As I learned in my research, in the 1960s the Japanese consumed about as much sugar as we did in the 1860s. They had diabetes rates similar to what ours were in the 1860s.
Along the way in this research I’ve written some more articles for the Journal of Science about the mechanism of the condition called insulin resistance. Insulin resistance is when the cells of your body become resistant to the hormone insulin. It’s the fundamental defect in type 2 diabetes, which is the common form that associates with obesity.
Insulin resistance is believed by the researchers who study it to actually begin in the liver, in part with fat accumulation. It associates with what is now called non-alcoholic fatty liver disease which is also epidemic in America just like diabetes is.
As it turns out, the sugar molecule or high-fructose corn syrup is half a molecule of glucose and half a molecule of fructose. It’s fructose that makes it sweet. Fructose is fruit sugar; it is what makes fruit sweet, but in fruit you get it in very low doses. When we refine sugar cane or sugar beets or corn into high-fructose corn syrup we basically take out everything but the glucose and the fructose. Then we put it into sugary beverages and so on, making it very easy to consume.
The idea is that this fructose gets dumped on your liver and a lot of it gets converted to fat. If it gets converted to fat, it’s going to cause insulin resistance. You basically have this scenario that I described in the book, where there’s a mechanism with sugar that you’d expect it to cause insulin resistance. If it causes insulin resistance, then you would expect it to cause diabetes and obesity. And if it increases those, then you would expect it to increase the risk of these chronic diseases that are associated with obesity and diabetes.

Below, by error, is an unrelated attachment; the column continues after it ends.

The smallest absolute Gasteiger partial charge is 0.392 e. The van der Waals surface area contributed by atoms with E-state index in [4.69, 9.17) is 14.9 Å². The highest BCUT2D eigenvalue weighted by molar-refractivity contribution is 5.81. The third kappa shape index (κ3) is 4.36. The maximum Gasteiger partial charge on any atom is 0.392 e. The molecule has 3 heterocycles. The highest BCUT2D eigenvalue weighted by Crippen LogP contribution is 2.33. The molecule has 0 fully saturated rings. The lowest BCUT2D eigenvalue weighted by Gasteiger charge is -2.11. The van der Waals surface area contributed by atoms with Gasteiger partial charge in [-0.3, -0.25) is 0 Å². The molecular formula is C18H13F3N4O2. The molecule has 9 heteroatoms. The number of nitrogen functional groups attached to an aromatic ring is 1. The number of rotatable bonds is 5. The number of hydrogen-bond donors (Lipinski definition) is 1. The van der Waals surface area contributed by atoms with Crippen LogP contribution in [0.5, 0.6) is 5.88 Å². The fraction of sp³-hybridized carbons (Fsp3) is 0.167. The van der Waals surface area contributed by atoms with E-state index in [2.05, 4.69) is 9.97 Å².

There’s this whole cluster of chronic diseases that are often referred to as diseases of western life styles. These include heart disease, diabetes, obesity, cancer, Alzheimer’s, gout, arthritis and half a dozen others. Even cavities. Cavities are crucial. Dental care is crucial. Back in the 1960s people were saying since all these diseases cluster together and the first signs were cavities.
If you took a native population eating its traditional diet and you give them a western diet, on the way to becoming obese and diabetic, the first thing you’ll see is cavities occurring in the children. Doesn’t it make sense that whatever it is that causes the cavities also causes the obesity and diabetes. It’s a simple hypothesis, what is causing the cavities is sugar and white flour.
What I wanted to do with this book was to lay out this train of possible cause and effect. We have this conventional thinking in the field that the worst that can be said about sugar is its empty calories. It’s absent of vitamins and minerals and it just adds calories to the diet.
When you consume sugary beverages maybe you consume it over and above from what you would need from the rest of the diet and that’s what makes you fat. And to me that’s an excruciatingly naïve way to look at some extraordinarily complex physiological phenomenon. I wanted to lay this out in the book, and that’s what I’m doing.
There’s one underlying theme in all my books. It’s one of the things I realized in doing my research that I had no idea about. My books, including my first two on physics and nuclear physics, were about good science and bad science.
One of the things I learned in writing my first book on nutrition is that prior to World War II, the very best scientific research in the world was done in Europe. Science was in effect a European invention and all the fields of medical science that relate to obesity and diabetes were pioneered in Europe, in Germany and Austria. [Taubes names the various fields.] Genetics, metabolism, nutrition, endocrinology, the science of hormones and hormone related diseases… Stop at 12:51.